Iterate Your Current Design Process To Find A Better One

Has your design process been changing? Are you trying to incorporate new ideas into it as you shift toward a responsive workflow? Feeling a bit overwhelmed with all the new ideas others are suggesting you try?


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Today I want to talk about your design process, though not so much the process itself. Rather I want to talk about how you arrive at a design process, especially at a time when the industry is undergoing large changes in how sites are designed and developed and how deliverables are presented to clients.

The idea for this post comes from a similar post from Mark Llobrera, Prototyping Your Workflow, for A List Apart. Mark talked about Bluecadet, the agency he works for, and how they evolved their process to what it is now.

As you read this post keep a few things in mind.

  • How has your process evolved recently?
  • Did you incorporate recommended techniques?
  • Did you copy someone else’s process as a starting point?
  • Are you feeling overwhelmed with all the changes that are being recommended?

Let’s start with that last question.

Feeling Overwhelmed

Mark and his colleagues at Bluecadet were excited to incorporate some techniques into their workflow. A few things they wanted to work with were:

  • atomic design
  • html/css wireframes
  • style tiles
  • element collages
  • front-end style guides

That’s quite a lot of new things and Mark’s team was feeling overwhelmed with all the techniques presented for new responsive workflows.

It’s understandable. The industry is undergoing a big revolution in process mainly due to responsive design. It’s not only responsive design though. We’re thinking mobile first and are using new and different tools. Evolution in what we can do with html and css also adds to the changes in process and workflow.

It really is a lot to absorb and feeling overwhelmed is something many of us will experience as we try to absorb it all. How can we even try to incorporate all the things others suggest?

The Path to Changing Processes

As some designers modify their process, they’re also talking about them. I include myself among this group. It feels like I post about my process every month or two. Hopefully you aren’t getting tired of hearing about it.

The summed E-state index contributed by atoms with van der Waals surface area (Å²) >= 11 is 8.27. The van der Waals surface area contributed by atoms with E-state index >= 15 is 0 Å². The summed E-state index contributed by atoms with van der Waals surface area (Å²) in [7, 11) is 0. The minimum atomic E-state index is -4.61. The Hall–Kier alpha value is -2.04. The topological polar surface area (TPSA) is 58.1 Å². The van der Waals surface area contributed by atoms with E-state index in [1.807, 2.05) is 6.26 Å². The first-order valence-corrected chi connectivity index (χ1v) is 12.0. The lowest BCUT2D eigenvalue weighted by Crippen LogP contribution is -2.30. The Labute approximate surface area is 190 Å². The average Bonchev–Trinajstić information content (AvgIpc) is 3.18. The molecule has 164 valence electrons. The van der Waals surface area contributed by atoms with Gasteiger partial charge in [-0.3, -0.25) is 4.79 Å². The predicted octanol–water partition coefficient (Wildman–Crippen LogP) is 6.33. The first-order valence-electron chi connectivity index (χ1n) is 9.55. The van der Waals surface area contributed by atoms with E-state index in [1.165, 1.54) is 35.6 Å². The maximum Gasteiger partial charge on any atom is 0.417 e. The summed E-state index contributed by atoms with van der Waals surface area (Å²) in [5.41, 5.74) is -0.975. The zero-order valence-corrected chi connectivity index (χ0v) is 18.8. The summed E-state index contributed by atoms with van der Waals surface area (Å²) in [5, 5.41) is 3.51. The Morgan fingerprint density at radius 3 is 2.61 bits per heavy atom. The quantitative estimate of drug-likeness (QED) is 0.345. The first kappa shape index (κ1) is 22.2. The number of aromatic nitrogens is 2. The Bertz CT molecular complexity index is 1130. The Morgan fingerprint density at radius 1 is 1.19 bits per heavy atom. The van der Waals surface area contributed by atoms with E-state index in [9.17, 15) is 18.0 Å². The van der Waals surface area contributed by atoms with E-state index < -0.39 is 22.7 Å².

Mark’s suggestion is not to follow someone else’s process exactly or treat it as a recipe. I absolutely agree. We’re all different. We work on different teams with different people. We have different ways for working our best.

Bluecadet had to experiment and make mistakes along the way to develop their current process. You have to do the same. You have to make your own mistakes to discover your eventual process.

I do think it’s ok to start out copying someone else’s process. Use it as a template to get you started if you choose. Find the pain points in the process and adapt them to your strengths and weaknesses as a designer.

Imitation is one of the ways we learn. It’s ok to copy someone else’s “style” and copy it so thoroughly you can make it your own and modify it to suit your needs.

Try One Thing at a Time

In his article, Mark suggests we develop our process by iterating the process itself. Lots of people are suggesting our process should revolve around iterating the project. Why not also iterate the process itself.

Instead of trying to incorporate all the new at once, it makes sense to make one change at a time. Try working with html/css wireframes on one project and then try style guides on the next. Or maybe you spend a few projects to feel comfortable with atomic design and work it into your process before moving on to the next thing you want to try.

The idea incorporate one new thing at a time brings me back to my early days learning to build sites with css. I’d go into each new project wanting to try one new thing in the site’s development.

It might have been a new css technique or a new css property I’d heard about. Maybe it was a new way to format my code or a better way to work with classes and ids. I didn’t force these things on projects, but looked at each project to identify what new thing I could try that would complement the project.

With each site I built, I came away a better designer and developer because I continued to learn new things and apply them to my work. I iterated my skills working with css. The same iterative approach can improve your design process.

How I Iterated My Own Process

My current design process evolved through this kind of iteration. I hadn’t really thought about it before coming across Mark’s post, but I did iterate my process. I worked new things into it until it arrived where it is today.

I’ve never been a Photoshop expert. I can do the things I need to do that cover 90% or so of what I need a graphic editor for, but I’ve never been great when it comes to design comps. I can envision the design, but my skills with Photoshop don’t match my vision. My skills have certainly improved over the years, but they’ve never quite gotten to where they should be.